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August 15, 2015 – Weekend Market Comment

August 15, 2015 – Welcome to my weekend market comment, an analysis tool I use in my own portfolio decisions, published free to the web every weekend before the New York opening bell. For full details read my disclaimer (link at the bottom of this page).

The Blah Blah Blah (courtesy of CNBC)
U.S. stocks closed higher on Friday amid news regarding Greece and after the release of three more economic data sets while investors' focus shifted back to the Federal Reserve. U.S. equities hit session highs less than an hour ahead of the close as news about the euro zone confirmed it agreed to launch a new bailout program for Greece. Before then, the three major indexes traded in a range similar to that of Thursday.
(Oh Joy . . . Greece has more unpayable debt)

The Dow Jones Industrial Average closed up 69.09 points higher, or 0.4 percent at 17,477.4, led by DuPont and ExxonMobil being the greatest laggard. The S&P 500 closed up 8.16 points, or 0.39 percent, to 2,091.55, with utilities leading nine sectors higher and energy lagging. The Nasdaq closed up 14.68 points, or 0.29 percent, at 5,048.24 as biotechnology stocks fell 0.64 percent and Apple ended 0.74 percent higher.

What I Think

If you read my doom and gloom worries last week you were probably surprised the market exploded higher on Monday, but you did not have to wait long as the markets began leaking air for the next three day.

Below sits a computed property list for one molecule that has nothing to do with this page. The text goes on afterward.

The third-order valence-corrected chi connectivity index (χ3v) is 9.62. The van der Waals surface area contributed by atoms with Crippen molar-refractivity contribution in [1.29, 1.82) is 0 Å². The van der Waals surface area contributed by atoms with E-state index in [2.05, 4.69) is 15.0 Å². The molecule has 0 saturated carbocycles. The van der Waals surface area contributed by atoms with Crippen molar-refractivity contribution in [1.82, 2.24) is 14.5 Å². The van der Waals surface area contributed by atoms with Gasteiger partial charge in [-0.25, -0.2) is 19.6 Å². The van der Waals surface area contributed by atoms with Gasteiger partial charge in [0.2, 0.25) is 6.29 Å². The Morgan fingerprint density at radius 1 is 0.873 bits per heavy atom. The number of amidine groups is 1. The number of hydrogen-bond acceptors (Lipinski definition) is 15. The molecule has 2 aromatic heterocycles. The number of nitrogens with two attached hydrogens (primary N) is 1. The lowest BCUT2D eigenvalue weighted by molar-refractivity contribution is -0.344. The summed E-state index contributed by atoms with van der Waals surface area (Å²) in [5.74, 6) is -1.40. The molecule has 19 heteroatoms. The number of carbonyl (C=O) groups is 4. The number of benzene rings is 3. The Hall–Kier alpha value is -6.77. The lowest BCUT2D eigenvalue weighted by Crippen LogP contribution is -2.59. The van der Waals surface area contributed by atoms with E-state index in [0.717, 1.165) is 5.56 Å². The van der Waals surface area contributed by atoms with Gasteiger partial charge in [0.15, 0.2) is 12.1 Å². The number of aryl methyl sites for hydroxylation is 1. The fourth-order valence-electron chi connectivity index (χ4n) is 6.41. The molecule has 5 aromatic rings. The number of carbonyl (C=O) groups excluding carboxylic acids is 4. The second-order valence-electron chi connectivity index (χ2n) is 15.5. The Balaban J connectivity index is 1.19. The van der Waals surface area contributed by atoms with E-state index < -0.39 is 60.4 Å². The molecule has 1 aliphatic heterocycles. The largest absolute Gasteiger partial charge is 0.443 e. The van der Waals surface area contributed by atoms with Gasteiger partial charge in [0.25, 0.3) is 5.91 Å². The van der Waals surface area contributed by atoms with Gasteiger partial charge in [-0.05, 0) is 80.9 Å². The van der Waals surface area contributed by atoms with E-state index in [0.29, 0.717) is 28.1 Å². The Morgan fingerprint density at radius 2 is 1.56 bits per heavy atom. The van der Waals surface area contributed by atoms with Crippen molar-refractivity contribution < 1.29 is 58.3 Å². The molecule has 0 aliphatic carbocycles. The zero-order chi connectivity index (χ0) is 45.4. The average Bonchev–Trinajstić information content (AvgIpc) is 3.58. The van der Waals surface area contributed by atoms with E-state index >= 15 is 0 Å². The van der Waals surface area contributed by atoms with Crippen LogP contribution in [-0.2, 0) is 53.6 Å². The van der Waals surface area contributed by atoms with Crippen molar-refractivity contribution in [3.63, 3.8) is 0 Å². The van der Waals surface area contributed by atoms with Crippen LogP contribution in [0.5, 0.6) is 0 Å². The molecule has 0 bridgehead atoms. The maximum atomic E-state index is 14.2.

S&P 500 Index is the quintessential bellwether domestic equity index. The S&P 500 appears to be in a topping pattern, has tested it’s 200-day moving average twice recently, and is now in a crucial period where it is testing the 200-day moving average for a third time.

This is a very cautionary sign, especially since no upside breakouts have occurred after each test of the 200-day moving average. A break of the S&P 500 below its 200-day moving average would be technically negative.

Another source of concern is that the S&P 500’s 50-day moving average is nearing its 200-day moving average. A cross of the S&P 500’s 50-day moving average down through its 200-day moving average will generate a “death cross” signal, a very negative technical pattern, indicating the potential onset of a bear market.

But even closer to the death cross is the DOW 30. At first glance this is NOT surprising since 2 of the 30 are Exxon and Chevron. But as you will read further on in Section 4 Special Interest, this does really not explain the problem at all.

It All Shows Up In The Charts . . .

Section 1: The Big Picture
These charts tell us if we should even be in the market at all.

Bull Bear Lines
Well of course the big picture is now and has been for several years now, you can't be wrong if you are long. But clearly the light green short term average is in a nose dive. The dark green 50 day ema has rolled over. Even the 200 day red line looks ready to bend down.  So yes green is over red, but it might not be true for much longer. Don't put new money to work until this corrects.

Industrial Production
America is nothing without manufacturing might. This recent dip is not a good thing. Looks a little better this week, at least it is not falling. For a better understanding of this chart, see Section Four... about the Auto industry.